Potentials that I'd suggest that you look at are: NDVI percentiles - to indicate the highest & lowest NDVI values, without having the issues associated with anomalous min & max values. Range of NDVI values in a year - to indicate variability over the year. Potentially based on the percentiles, instead of min & max values. Bi-modality, to ...


3

These are two questions: First question: Explore the NDVI If you want to explore the values, without having to create a new raster, you can do it through the symbolism. Previously: The first thing, which I recommend, is to know its statistics and distribution. See the histogram, know the mean, standard deviation, maximum and minimum value. In the styles ...


3

I would suggest OTB BandMath tool (from QGIS Processing Toolbox > OTB > Image Manipulation), which can handle bands calculation. Given ExG = 2 * G - R - B, the corresponding OTB Expression is 2*im1b2 - im1b1 - im1b3. (Please note im1 means the first image and each band is represented as b1 = red, b2= green and b3 = blue). (Above: Output Image - used ...


3

By definition, Percentile Rank (not to be confused with Percentile function or Percentile) is expressed as percentage so, if you want values from 0-1 you can only divide by 100. For calculating Percentile Rank (PR), the formula is as follows; where CF—the cumulative frequency—is the count of all scores less than or equal to the score of interest, F is the ...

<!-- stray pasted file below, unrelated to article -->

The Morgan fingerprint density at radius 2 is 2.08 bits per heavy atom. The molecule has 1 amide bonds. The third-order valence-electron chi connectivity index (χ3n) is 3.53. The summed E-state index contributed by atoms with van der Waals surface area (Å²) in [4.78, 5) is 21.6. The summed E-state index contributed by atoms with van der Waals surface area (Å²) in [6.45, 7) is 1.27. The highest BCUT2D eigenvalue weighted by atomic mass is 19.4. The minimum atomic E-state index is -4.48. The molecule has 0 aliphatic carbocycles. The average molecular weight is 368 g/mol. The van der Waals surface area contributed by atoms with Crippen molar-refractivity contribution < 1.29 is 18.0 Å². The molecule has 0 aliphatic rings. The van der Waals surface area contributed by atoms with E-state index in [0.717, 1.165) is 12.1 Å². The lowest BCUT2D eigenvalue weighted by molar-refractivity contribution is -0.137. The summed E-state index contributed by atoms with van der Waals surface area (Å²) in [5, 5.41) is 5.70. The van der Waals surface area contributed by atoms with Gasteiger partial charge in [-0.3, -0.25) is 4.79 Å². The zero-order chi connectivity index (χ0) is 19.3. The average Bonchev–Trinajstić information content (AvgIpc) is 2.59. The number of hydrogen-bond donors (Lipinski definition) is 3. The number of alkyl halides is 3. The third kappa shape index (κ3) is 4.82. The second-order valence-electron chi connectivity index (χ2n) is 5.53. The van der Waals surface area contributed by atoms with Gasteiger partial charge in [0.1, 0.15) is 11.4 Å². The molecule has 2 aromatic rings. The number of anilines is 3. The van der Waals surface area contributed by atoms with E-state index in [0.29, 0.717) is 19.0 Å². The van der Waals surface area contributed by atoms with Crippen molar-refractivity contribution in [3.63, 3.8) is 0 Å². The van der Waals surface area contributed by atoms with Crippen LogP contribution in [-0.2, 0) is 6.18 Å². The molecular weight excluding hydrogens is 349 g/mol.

2

According to me there are three (or four) possible way so far. 1)Leaf Area index from Statistics or water cloud model. 2) Radar Vegetation Index (RVI) from Dual-pol or quad-pol system and Radar degradation forest index from Dual-pol system. However, all these approaches are not simple and have lots of difficulties and limitations. Please try to read some ...


2

No way to calculate NDVI from SAR imagery, like Sentinel-1 images(any polarisations). To calculate NDVI you could get 2 bands (Near Infrared and Red bands) from Sentinel-2 or Landsat-8. So, about SAR. You just only can get some value about biomass or LAI (Leaf Area Index) and after that you can try to search some formulas to indexing vegetation for ...


2

NDVI= (NIR-RED) / (NIR+RED) Found this which may help - http://www.harrisgeospatial.com/docs/broadbandgreenness.html Other resources which may be useful - https://blogs.esri.com/esri/arcgis/2013/07/24/band-combinations-for-landsat-8/ Band Combinations for Landsat 8 by kevin_butler on July 24, 2013 1763 208 50K Landsat 8 has been online for a couple of ...


2

In QGIS: Raster menu -> Miscellaneous -> Build Virtual Raster (Catalog)... Ensure the "Separate" option is ticked so each raster is put into a separate band Raster menu -> Conversion -> Translate (Convert Format)... Output to GeoTIFF Command-line GDAL: gdalbuildvrt -separate NRG.vrt NIR.tif RED.tif GREEN.tif gdal_translate NRG.vrt NRG.tif Note there are ...


2

I think the equation in the raster calculator should be written as follows: (("TOA_B5.tif"+1) * (256-"TOA_B4.tif") * ("TOA_B5.tif"-"TOA_B4.tif"))**(1.0/3.0) **: means power convert (1/3) integer division into float division (1.0/3.0) You need to change "TOA_B5.tif" and "TOA_B4.tif" to the corresponding layer names exist in the table of content in ArcMap


2